“Ultimately, if we’re going to be both a more equitable, inclusive, and just society, as well as a society that sustains robust protections for free speech, we’ve got to learn to walk and chew gum at the same time, and to reflect all these values in how we put ourselves forward.”
I think that’s what makes talking about free speech in the present moment so complicated. It’s honestly one of the reasons why I have tried to lay this out, because I do think you have to say all of these things are all really important. It’s a lot to take onboard at any one time, but ultimately, if we’re going to be both a more equitable, inclusive, and just society, as well as a society that sustains robust protections for free speech, we’ve got to learn to walk and chew gum at the same time, and to reflect all these values in how we put ourselves forward.
I think that is a bit of what the letter was faulted with. Even though there was a strong statement of support for the protest movement, I think that it maybe moved a bit too quickly onto this question of punishments for speech and didn’t talk enough about the enablers and obstacles to free speech, about who really enjoys free speech in this society, and other important aspects of the picture.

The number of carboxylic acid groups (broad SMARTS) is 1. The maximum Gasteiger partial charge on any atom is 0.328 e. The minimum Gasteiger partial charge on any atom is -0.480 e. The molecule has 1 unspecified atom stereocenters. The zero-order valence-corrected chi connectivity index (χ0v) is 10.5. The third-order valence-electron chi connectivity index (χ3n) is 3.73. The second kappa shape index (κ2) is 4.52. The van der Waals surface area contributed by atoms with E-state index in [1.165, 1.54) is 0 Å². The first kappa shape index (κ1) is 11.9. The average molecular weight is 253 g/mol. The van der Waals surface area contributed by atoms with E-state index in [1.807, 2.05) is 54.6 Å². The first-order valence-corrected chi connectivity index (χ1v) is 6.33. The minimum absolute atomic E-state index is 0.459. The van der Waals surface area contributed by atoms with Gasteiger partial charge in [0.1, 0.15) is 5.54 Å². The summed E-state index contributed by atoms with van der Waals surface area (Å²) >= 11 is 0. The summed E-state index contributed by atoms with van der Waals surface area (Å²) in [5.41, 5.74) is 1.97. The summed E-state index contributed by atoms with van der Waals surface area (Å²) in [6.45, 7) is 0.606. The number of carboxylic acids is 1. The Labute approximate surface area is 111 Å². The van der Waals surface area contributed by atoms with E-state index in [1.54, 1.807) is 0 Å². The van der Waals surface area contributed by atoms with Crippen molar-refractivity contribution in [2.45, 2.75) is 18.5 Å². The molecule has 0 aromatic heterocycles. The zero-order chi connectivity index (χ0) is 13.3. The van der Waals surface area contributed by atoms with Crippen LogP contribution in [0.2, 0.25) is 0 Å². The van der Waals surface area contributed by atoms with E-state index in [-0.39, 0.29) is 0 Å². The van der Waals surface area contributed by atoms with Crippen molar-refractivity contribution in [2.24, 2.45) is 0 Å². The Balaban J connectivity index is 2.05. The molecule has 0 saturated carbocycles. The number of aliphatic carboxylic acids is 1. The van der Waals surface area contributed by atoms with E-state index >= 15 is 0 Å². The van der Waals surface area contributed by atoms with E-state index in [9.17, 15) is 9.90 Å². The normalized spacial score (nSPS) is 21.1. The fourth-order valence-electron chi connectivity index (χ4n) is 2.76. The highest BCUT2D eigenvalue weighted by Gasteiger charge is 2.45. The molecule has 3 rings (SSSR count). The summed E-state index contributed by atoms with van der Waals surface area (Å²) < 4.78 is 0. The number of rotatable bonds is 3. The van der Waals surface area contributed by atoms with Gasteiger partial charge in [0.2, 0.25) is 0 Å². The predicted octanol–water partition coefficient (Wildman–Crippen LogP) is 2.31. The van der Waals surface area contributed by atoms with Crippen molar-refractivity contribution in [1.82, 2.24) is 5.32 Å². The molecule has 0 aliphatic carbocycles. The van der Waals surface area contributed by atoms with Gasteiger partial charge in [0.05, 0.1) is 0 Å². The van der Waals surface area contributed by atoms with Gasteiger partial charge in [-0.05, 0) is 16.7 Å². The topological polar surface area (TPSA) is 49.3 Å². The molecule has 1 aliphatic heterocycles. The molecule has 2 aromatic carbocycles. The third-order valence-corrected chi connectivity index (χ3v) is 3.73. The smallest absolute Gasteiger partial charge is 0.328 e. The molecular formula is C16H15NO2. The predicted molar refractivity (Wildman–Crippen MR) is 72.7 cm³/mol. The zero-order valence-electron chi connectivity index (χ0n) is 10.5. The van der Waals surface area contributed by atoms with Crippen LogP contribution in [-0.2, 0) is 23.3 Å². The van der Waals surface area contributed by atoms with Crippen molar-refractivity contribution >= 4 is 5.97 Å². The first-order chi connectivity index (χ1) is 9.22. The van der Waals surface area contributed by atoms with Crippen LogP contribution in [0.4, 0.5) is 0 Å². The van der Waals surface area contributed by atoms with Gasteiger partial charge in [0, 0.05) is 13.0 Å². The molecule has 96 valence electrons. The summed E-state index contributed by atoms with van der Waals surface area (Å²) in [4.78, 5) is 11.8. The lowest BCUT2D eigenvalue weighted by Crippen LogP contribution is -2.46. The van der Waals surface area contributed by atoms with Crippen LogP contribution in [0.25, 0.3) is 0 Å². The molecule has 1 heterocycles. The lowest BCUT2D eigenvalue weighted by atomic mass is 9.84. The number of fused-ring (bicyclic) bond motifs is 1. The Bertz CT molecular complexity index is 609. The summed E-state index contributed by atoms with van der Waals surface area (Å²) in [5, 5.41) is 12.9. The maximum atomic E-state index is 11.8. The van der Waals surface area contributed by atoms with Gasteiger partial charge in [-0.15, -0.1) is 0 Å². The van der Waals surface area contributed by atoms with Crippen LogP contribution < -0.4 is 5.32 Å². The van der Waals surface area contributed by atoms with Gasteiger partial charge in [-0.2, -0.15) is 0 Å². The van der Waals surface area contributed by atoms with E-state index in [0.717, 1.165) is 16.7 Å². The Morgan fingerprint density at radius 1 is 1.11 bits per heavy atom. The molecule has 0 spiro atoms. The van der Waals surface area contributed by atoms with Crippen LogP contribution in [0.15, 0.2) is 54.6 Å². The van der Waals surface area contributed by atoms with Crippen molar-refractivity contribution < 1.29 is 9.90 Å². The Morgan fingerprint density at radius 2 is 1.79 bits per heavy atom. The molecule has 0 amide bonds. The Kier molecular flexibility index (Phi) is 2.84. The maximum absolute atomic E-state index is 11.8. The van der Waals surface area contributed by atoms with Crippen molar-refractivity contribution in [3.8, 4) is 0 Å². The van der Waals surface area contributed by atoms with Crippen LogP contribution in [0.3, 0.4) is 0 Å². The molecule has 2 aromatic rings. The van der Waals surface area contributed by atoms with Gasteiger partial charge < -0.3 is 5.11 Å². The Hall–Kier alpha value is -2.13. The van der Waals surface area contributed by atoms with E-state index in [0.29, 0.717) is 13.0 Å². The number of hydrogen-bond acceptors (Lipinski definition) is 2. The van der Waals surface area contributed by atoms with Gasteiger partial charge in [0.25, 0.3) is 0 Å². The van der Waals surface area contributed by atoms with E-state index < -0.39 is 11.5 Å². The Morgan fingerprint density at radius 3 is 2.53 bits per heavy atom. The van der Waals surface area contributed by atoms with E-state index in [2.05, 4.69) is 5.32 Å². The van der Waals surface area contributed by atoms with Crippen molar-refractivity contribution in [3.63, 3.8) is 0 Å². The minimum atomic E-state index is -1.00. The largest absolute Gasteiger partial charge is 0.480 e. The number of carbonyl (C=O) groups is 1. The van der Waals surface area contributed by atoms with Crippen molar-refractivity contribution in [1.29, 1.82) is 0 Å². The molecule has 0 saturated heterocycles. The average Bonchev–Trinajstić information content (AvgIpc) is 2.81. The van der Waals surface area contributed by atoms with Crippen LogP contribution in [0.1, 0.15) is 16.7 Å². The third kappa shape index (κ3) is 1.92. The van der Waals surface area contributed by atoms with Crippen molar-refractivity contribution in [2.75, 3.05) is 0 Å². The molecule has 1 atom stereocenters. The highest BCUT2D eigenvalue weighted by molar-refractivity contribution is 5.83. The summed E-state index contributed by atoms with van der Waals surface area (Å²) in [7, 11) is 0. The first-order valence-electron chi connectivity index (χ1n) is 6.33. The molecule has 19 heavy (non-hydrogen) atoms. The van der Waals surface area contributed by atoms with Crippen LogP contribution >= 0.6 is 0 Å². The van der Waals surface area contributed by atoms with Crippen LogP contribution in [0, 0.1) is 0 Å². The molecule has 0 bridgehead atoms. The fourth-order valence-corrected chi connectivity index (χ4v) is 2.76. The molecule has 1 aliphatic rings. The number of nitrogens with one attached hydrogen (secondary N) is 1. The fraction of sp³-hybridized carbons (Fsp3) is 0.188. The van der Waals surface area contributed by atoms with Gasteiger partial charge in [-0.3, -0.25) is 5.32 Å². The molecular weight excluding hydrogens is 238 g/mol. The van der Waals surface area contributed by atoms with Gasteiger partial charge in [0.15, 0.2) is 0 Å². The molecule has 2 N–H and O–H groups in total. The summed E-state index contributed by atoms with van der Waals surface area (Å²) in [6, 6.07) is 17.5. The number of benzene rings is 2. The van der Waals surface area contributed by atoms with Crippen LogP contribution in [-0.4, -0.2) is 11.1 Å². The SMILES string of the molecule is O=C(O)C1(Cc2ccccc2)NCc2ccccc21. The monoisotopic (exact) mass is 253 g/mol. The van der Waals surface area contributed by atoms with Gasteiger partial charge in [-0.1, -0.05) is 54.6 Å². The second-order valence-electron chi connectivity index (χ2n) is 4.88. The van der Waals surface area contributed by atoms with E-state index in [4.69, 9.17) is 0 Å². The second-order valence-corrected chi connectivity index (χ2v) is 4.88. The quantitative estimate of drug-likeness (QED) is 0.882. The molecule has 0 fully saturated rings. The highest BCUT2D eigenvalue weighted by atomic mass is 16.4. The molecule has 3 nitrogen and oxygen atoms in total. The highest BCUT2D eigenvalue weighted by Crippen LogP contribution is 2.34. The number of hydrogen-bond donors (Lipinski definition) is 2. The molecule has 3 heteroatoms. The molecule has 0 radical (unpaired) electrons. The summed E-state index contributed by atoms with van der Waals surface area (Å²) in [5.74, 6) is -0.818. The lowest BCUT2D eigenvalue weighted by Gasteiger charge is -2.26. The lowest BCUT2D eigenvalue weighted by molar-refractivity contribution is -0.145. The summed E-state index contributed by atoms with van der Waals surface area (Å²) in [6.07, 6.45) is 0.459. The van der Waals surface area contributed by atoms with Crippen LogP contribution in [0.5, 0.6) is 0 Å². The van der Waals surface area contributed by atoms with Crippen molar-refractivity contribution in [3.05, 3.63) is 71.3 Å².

One of the other subplots that became really interesting is the question of who is on the letter and criticism of signatories—not because of the content of the letter, but because they allowed themselves to be seen alongside certain other people. It was like we canceled that other person, so now we’re going to cancel you for being on a letter, alongside the canceled person. And that’s a new level, in a sense.
I think there is something powerful about the fact that the letter attracted what you think of as strange bedfellows, people who are on the opposite sides of issues but who might have a kernel that they could agree on. That’s actually a hopeful thing. Even if you may revile everything else that person stands for, maybe there’s a tiny little stretch of common ground in such a polarized society. I think the idea that you’re pillorying people for allowing themselves to be on a list with certain other people, to me, goes too far, and should be evaluated more on the basis of the content of the letter that these individuals were signing.
We do sign on letters all the time—nonprofits do this, NGOs do this, and oftentimes it’s exactly that. It’s showing the strange bedfellows that give us more credence in the message.
That’s true. To be honest, I don’t think we’ve been asked, nor have we shown the entire list of signatories. Or if we’ve shown it at all, it’s sort of to attract other people. We’ve never had the notion that you’d want to improve, not just the letter itself, but also the list of names of all the other signatories, but I’m sure we will get that request henceforward.